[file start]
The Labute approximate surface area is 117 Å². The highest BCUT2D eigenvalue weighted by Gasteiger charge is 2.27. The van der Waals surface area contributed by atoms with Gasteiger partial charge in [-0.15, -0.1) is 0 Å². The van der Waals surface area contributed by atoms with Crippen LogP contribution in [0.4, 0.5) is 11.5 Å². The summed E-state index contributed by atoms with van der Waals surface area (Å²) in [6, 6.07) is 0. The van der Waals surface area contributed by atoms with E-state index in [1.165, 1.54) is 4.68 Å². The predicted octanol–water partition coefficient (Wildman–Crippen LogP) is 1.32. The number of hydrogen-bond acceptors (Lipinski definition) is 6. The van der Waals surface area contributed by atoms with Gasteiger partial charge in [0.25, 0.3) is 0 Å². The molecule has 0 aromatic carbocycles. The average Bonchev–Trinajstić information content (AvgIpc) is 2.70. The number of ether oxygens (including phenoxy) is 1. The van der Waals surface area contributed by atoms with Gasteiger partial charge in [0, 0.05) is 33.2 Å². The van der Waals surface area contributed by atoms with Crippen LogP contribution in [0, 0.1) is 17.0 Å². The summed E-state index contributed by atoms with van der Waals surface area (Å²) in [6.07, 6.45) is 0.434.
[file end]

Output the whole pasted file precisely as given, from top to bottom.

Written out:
The Labute approximate surface area is 117 Å². The highest BCUT2D eigenvalue weighted by Gasteiger charge is 2.27. The van der Waals surface area contributed by atoms with Gasteiger partial charge in [-0.15, -0.1) is 0 Å². The van der Waals surface area contributed by atoms with Crippen LogP contribution in [0.4, 0.5) is 11.5 Å². The summed E-state index contributed by atoms with van der Waals surface area (Å²) in [6, 6.07) is 0. The van der Waals surface area contributed by atoms with E-state index in [1.165, 1.54) is 4.68 Å². The predicted octanol–water partition coefficient (Wildman–Crippen LogP) is 1.32. The number of hydrogen-bond acceptors (Lipinski definition) is 6. The van der Waals surface area contributed by atoms with Gasteiger partial charge in [0.25, 0.3) is 0 Å². The molecule has 0 aromatic carbocycles. The average Bonchev–Trinajstić information content (AvgIpc) is 2.70. The number of ether oxygens (including phenoxy) is 1. The van der Waals surface area contributed by atoms with Gasteiger partial charge in [0, 0.05) is 33.2 Å². The van der Waals surface area contributed by atoms with Crippen LogP contribution in [0, 0.1) is 17.0 Å². The summed E-state index contributed by atoms with van der Waals surface area (Å²) in [6.07, 6.45) is 0.434.